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A child’s plea: United Methodists respond to plight of AIDS orphans Donald Messer, Oct 26, 2009
Up to 180,000 children in Kenya are living with HIV, and have no access to antiretroviral treatment.
By Donald E. Messer Special Contributor
The ancient theological question of theodicy—“why does a good God permit evil?”—is being faced anew in contemporary Africa. The poignant plea of a 9-year-old girl in a Nairobi, Kenya, slum echoes in my heart and mind. Surrounded by suffering and death prompted by HIV and AIDS, she asked:
“God, why did it have to be us? “Are we the ones who sinned or our parents? “Why did you have to take away our parents? “Are orphans and vulnerable children part of your creation?”
During a recent trip to Kenya, sponsored by the Center for the Church and Global AIDS, we were confronted by the agony being experienced by children and youth.
The statistics are staggering: In Kenya alone there are an estimated 990,000 to 1,400,000 AIDS orphans; one in 11 children is an orphan; worldwide the number exceeds 5 million.
An estimated 130,000 to 180,000 children in Kenya are living with HIV. Two-thirds of the HIV-positive Kenyan children do not have access to life-giving antiretroviral treatment. Some 40,000 are expected to die in the next two years because medicine is not available. Half of the HIV infants will never celebrate their second birthday.
Some questions only God can answer. Whether it is the plight of Job in the Old Testament or hungry HIV-positive children in famine-stricken areas of rural Kenya, human suffering is inescapably real. In today’s world, there is an urgent need for a Christian humanitarian response.
Caring for orphans
We Christians have a divine mandate to care for vulnerable AIDS orphans. Scripture clearly calls people of faith to “care for the widow and the orphan.” When the disciples tried to shoo away the children, Jesus insisted they come to him. He raised a little girl from the dead and repeatedly instructed his followers to “heal every disease and every sickness.”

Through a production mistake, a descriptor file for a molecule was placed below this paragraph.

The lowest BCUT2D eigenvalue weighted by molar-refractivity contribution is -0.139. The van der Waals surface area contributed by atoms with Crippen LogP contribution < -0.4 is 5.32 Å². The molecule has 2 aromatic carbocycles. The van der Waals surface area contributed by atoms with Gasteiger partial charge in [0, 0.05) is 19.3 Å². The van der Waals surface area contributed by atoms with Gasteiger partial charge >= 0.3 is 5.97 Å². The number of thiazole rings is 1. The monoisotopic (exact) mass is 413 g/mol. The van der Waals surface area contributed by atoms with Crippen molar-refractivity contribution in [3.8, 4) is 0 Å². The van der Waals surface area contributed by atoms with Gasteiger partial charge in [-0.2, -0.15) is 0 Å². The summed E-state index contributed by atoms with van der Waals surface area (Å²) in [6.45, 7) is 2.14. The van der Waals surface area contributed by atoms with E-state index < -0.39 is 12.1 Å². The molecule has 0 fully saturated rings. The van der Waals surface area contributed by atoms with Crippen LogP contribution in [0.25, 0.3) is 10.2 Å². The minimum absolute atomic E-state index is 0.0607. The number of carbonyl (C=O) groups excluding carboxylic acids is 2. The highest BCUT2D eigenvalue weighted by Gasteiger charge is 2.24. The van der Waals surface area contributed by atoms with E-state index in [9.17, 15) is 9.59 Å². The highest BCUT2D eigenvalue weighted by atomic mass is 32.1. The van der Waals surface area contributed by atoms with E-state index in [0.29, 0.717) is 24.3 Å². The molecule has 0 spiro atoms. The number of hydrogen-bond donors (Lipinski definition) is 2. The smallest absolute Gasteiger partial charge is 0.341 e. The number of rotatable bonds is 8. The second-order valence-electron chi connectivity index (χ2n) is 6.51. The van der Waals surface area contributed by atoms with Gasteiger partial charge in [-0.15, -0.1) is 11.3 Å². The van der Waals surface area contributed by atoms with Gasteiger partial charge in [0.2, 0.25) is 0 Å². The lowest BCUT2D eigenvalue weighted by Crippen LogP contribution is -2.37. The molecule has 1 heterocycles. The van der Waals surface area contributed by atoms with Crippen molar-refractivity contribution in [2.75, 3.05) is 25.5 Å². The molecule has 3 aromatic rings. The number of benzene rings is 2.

The United Methodist Global AIDS Fund has supported several Kenya projects focused on caring for AIDS orphans. At the Nairobi Rituta United Methodist Church, where I heard the heartbreaking cry of the 9-year-old girl, the Fund has supported leadership training for youth and young adults.
The Rev. John Makokha, pastor of Rituta UMC, says, “Sexual abuse among young girls and boys, coupled with poverty and drug abuse, is increasing the spread of AIDS in the slums of Nairobi.”
At a Sunday morning worship service in the Rituta church, a young HIV-positive mother presented her baby for a special blessing. With tears in his eyes, the Rev. Christian Robbins of First United Methodist, Cheyenne, Wyo., prayed for the child and his mother. Mr. Robbins later said he was amazed that a 70-member church could care for 210 vulnerable children, “They do so much with so little,” he said.
In rural Meru, Kenya, the Center supports a community-based orphan care program for 120 children for just $150 a year. This gift of HOPE (Helping Orphans by Providing Essentials) program keeps children with their grandparents and guardians, and helps with education, school uniforms, safety and psychological support. First United Methodist Church in Grapevine, Texas, supports an additional 120 orphans.